Written by Vitaminstuff :
Tyrosine is a non-essential amino acid that helps regulate mood and stimulates the nervous system. It can also help speed up the metabolism and treat conditions characterized by chronic fatigue.
The body needs adequate supplies of tyrosine to make many important brain chemicals that help regulate appetite, pain sensitivity, and the body’s response to stress. It is also needed for normal functioning of the thyroid, pituitary, and adrenal glands—low levels of tyrosine may lead to hypothyroidism, low blood pressure, chronic fatigue, and sluggish metabolism.
The body needs both tyrosine and the essential amino phenylalanine to make epinephrine, dopamine, and norepinephrine, three neurotransmitters that basically control the way you perceive and interact with your environment. Without adequate amounts of phenylalanine, the body can’t manufacture its own supply of tyrosine; without adequate amounts of tyrosine, the body cannot metabolize phenylalanine. A shortage of either of these amino acids could leave you vulnerable to a host of mental disorders, including anxiety, depression, low libido, and chronic fatigue. Tyrosine supplements, especially when combined with 5-HTP (5-hydroxy-tryptophan) supplements, have been used successfully to treat depression. Tyrosine supplementation has also been used for treatment of allergies, headaches, Parkinson’s disease, and drug withdrawal.
Although your body manufactures tyrosine from phenylalanine, you can also get phenylalanine from certain foods, including almonds, avocados, bananas, dairy foods, beans, and seeds. There are some people, however, that have a condition that makes it impossible for them to convert phenylalanine into tyrosine, which is called phenylketonuria (PKU). For these people tyrosine is an essential acid, and supplementation is necessary. Tyrosine is available in powder and capsules, and is best taken at bedtime so that it does not compete for absorption with other amino acids.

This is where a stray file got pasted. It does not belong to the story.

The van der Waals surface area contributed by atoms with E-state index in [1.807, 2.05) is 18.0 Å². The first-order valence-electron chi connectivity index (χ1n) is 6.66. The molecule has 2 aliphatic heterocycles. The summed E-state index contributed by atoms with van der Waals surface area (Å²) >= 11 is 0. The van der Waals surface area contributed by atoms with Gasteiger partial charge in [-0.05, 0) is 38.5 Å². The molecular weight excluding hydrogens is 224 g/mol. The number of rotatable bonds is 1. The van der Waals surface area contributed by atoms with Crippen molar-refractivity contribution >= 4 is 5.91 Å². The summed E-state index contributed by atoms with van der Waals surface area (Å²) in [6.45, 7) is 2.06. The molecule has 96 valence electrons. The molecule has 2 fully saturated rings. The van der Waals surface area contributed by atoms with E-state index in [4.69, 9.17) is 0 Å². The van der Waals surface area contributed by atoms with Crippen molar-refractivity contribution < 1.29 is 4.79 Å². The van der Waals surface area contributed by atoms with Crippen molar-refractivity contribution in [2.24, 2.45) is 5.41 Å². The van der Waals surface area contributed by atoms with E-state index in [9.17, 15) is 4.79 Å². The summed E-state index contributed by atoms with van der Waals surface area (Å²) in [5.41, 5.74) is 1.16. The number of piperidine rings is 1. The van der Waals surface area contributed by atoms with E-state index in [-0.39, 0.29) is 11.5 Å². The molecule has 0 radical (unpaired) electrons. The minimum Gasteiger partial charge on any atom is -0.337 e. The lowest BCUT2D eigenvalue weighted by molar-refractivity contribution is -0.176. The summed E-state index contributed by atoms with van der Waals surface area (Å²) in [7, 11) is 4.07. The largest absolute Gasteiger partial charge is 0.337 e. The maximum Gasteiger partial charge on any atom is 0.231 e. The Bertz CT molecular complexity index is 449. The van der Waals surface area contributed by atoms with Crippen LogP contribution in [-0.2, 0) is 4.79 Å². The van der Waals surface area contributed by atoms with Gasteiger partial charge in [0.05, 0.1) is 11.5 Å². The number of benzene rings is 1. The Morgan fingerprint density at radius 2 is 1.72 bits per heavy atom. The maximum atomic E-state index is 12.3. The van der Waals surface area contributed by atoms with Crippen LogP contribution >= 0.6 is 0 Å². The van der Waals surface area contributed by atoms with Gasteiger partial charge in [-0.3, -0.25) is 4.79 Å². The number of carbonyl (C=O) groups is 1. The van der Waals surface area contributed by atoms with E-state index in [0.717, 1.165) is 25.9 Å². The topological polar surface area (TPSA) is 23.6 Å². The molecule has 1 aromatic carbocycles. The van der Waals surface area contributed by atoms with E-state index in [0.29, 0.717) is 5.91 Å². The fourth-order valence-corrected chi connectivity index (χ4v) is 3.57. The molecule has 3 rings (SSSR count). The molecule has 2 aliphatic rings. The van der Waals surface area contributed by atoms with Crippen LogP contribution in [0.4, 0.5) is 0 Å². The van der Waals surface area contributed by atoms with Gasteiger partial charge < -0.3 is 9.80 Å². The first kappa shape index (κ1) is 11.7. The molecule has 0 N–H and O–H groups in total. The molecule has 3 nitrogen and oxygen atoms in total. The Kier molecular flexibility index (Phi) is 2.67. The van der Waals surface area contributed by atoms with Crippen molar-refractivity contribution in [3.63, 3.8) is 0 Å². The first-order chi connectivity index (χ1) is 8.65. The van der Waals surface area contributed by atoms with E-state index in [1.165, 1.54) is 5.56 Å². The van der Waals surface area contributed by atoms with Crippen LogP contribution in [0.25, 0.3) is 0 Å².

Anyone with high blood pressure or migraines should not take tyrosine or even eat foods high in this amino acid, as it may aggravate their condition. Anyone taking monoamine oxidase (MAO) inhibitors should not take tyrosine or phenylalanine supplements or even eat foods that contain significant amounts of these amino acids—both have been shown to cause dangerous spikes in blood pressure when combined with these medications.
The complete list with all amino acids ( with all links ) is on :
This amino acid is the last one of the above list .